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The Student Voice of Prosper High School

Eagle Nation Online

The Student Voice of Prosper High School

Eagle Nation Online

The Student Voice of Prosper High School

Eagle Nation Online

Students show low participation, interest in elections

But, some 1st-time voters think all eligible people should let their voice be heard via ballot options
Kaya Miller
In front of Reynolds Middle School, the bond lawn signs promote voting. Early voting for the bond ended on Nov. 3, but election day is today, Nov. 7. Voters can vote for each individual proposition A-D. “I think it is vital for 18-year-olds, and high schoolers in general, to be politically aware and begin voting as soon as possible,” senior Jake Kinchen said. “Local voting is arguably more important than national voting, as the day-to-day impacts are even more clear.”

Nov. 7 marks election day, the day 18-year-old students here can use their voting rights for the first time. However, in spite of key local decisions holding spots on the ballot, the school district, county and state bonds and propositions do not pull the public eye the same way primary elections and midterm elections do.

According to PEW Research, midterm election voter turnout declined to 45%. With that, local elections voter turnout is even lower. Presidential elections in general have the most participation. Young voters have proven to be low in participation but recently according to NPR have hit a record high of 30% participation. Prosper students may be following those trends, but some still intend to show up and make their voice heard.

I think it’s important for 18-year-olds to be aware and active in voting as every vote matters, and the younger generation can have a great effect on policy.”

— Caden O'Hearn, senior


“Voting for the first time feels weird, as it makes it all the more real that I am an adult now, and expected to make comprehensive decisions for society,” senior Caden O’Hearn said. “I have heard plenty of the bond but I have not seen an official source of information.”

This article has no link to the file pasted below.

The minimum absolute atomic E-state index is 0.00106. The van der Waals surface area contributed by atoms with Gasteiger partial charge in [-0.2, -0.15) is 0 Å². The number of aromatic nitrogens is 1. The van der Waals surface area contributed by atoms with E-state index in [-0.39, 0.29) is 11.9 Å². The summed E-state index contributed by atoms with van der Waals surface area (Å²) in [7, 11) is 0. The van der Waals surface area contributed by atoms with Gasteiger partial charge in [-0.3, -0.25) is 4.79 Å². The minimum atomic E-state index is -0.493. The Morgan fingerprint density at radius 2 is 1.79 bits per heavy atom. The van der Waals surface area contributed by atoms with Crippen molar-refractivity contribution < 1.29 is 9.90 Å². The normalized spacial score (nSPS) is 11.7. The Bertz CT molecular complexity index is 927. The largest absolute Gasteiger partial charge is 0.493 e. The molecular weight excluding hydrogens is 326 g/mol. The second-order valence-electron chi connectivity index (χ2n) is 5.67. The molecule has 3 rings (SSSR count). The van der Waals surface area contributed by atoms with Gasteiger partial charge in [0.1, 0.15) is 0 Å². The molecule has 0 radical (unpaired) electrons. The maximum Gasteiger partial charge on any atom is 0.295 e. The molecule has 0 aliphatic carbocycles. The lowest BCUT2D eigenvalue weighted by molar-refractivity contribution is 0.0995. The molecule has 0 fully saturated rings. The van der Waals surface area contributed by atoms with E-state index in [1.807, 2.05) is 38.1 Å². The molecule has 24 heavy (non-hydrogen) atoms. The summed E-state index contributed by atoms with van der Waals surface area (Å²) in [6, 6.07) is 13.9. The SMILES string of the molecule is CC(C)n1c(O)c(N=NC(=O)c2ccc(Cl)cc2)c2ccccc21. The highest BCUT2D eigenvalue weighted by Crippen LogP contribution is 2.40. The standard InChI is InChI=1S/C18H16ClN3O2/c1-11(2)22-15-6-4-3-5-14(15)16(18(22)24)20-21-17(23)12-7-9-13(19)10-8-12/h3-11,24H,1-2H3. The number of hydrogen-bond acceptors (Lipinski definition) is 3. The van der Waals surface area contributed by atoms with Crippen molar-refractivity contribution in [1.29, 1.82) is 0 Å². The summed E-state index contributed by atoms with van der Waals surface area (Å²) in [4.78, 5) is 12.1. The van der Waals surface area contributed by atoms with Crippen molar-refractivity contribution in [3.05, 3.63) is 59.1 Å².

Some seniors said they don’t feel like they know enough about the issues to take a position.

“I am registered,” senior Harper McIntosh said. “I feel like there isn’t enough information given out to 18-year-old voters about when they should be voting or what they should be voting on. I feel like distributing pamphlets at school would’ve been a great initiative.”

The main source of PISD bond information was online with graphics outlining the propositions and budget, along with answers to frequently asked questions. Also, homes received printed information through the mail. Click here to view the website. 

Voters can choose between the PISD Bond Propositions A-D as well as county and state propositions, and choose which ones they want or do not want to be passed.

Click here to see a sample ballot

“I just feel like it’s not my place to vote since it doesn’t affect my class, but I think Proposition A is a really good initiative because safety procedures will always be necessary, especially in Texas,” McIntosh said. “Also, I feel like the stadium would be a great addition to our Prosper community.”

PISD has increased safety measures by partnering with Prosper PD and FD, and organizing trainings for public safety staff and PISD staff. Proposition A will support the continuation of the measures.

“I can’t vote because I turn 18 on Nov. 30, but I would vote in favor of it (the school bond initiative),” senior Molly Hodges said. “My dad is a Town Council representative (Place 5 Jeffrey Hodges) so I hear a lot about the bond. I think the 18-year-olds should definitely educate themselves about it since this is the first opportunity they get to vote, and the bond is only positive.”

Seniors who are active in politics and eligible to vote said they have looked forward to election day.